The Five Chinese Brothers: (more…)

Storytelling Starters ~ Big Ears

Saturday, April 30th, 2016

Sea tray and handThe Rajah with Enormous Ears is, deservedly, an extremely well-known story. One thing that intrigues me about it is the different versions that exist in other cultures. Did it travel to those places from India? Or did other peoples in other lands come up with the same idea?

In ancient Greece:

Perhaps the oldest version of the Enormous Ears theme occurs as part of the story of King Midas from ancient Greece. Here, Midas is punished with a pair of ass’s ears when he disagrees with the verdict in a famous musical contest. For a long time, he manages to conceal these big ears under a Phrygian cap. But his barber who is the only person aware of the secret cannot bear keeping it to himself. So the barber digs a hole in the river bank and whispers the secret into the hole. ‘King Midas has ass’s ears.’ Then the barber fills up the hole not knowing that, soon, a reed will sprout from the hole and whisper the king’s secret to all who pass by. When Midas learns that his disgrace has become public, he condemns the barber to death, drinks bull’s blood and dies a miserable death.

In Wales: (more…)

Storytelling Starters ~ The truth of the matter

Saturday, March 26th, 2016

The question comes up quite often and I feel privileged whenever it does. Usually it gets asked by someone in a Year 5 or 6 class who is therefore one of the older-age children in a Primary school. Almost always,  a silence has fallen before it’s asked and invariably it’s asked in a quiet, thoughtful way. The question is: ‘Is that story true?’ On one unforgettable occasion, I’d just finished telling a most unbelievable Japanese story about a lazy liar who deserves a comeuppance.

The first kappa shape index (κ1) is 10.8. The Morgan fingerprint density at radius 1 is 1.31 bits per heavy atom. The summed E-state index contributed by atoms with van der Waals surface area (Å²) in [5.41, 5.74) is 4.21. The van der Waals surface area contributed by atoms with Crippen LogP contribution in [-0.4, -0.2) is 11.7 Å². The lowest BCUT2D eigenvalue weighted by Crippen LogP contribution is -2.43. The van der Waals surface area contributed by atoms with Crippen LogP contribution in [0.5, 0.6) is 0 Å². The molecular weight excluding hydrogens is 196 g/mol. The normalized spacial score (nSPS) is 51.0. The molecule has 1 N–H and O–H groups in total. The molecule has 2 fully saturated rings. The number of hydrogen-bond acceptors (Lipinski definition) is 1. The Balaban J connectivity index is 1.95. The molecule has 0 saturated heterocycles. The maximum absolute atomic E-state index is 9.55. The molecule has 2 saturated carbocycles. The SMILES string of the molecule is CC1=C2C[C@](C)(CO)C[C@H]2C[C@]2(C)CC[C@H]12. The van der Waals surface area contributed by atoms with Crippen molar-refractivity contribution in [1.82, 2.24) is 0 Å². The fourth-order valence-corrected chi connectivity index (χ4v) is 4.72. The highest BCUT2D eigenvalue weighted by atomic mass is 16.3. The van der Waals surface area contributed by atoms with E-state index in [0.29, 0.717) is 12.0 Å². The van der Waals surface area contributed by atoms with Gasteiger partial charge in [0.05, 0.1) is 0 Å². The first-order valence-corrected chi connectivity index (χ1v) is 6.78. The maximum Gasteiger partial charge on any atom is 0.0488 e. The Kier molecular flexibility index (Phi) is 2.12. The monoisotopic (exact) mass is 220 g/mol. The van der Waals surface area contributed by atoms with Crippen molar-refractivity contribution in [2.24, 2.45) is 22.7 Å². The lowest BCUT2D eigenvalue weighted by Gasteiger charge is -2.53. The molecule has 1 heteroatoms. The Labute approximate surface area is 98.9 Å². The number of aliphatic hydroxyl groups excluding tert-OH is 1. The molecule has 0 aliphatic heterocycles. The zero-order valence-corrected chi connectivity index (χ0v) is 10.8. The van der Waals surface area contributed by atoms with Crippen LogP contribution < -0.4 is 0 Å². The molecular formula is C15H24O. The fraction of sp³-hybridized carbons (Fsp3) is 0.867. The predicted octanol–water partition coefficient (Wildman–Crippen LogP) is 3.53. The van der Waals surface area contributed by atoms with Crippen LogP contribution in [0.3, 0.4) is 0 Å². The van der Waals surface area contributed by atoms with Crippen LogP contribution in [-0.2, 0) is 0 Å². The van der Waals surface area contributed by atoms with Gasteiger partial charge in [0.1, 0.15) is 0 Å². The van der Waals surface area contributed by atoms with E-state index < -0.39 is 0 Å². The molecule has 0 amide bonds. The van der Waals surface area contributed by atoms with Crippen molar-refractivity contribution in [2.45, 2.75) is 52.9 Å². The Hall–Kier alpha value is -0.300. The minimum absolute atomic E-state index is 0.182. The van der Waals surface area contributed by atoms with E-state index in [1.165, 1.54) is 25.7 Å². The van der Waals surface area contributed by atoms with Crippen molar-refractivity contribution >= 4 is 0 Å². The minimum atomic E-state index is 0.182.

A Japanese story: The Magic Nose-Fan

P1010704One day, lolling under a bush, Kotaro is offered a magic nose-fan by a tengu who is a kind of mischievous Japanese troll-type figure usually recognisable by his very long nose. Our anti-hero accepts the nose-fan in return for the dice he’s been idly tossing about and it’s this same magic nose-fan that leads to the story’s final denouement in which Kotaro is left dangling off a far-distant planet, his little legs no doubt kicking around in the air.

What happens in between is that our anti-hero discovers that, when one side of the nose-fan is turned towards a nose, the fan will make the nose get longer. When its other side is turned nose-wards, it makes the nose get smaller again. With judicious use, it can return the nose to its normal size.

And how does our anti-hero make use of the tengu’s gift? Why, when he sees the local princess taking the air in the royal gardens, he wanders casually by and uses his fan to make her nose get long. Panic and pandemonium ensue. What is to be done? Doctors are called. Creams are deployed. Nothing works until our lazy no-good-boyo presents himself at the palace and, in a darkened room, returns the princess’ nose to its regular size. In return he gets to marry the princess as his reward and that enables him to lead an even lazier life than before.

But here comes the comeuppance. (more…)

Storytelling Starters ~ Best story ever (for young ones)

Saturday, March 5th, 2016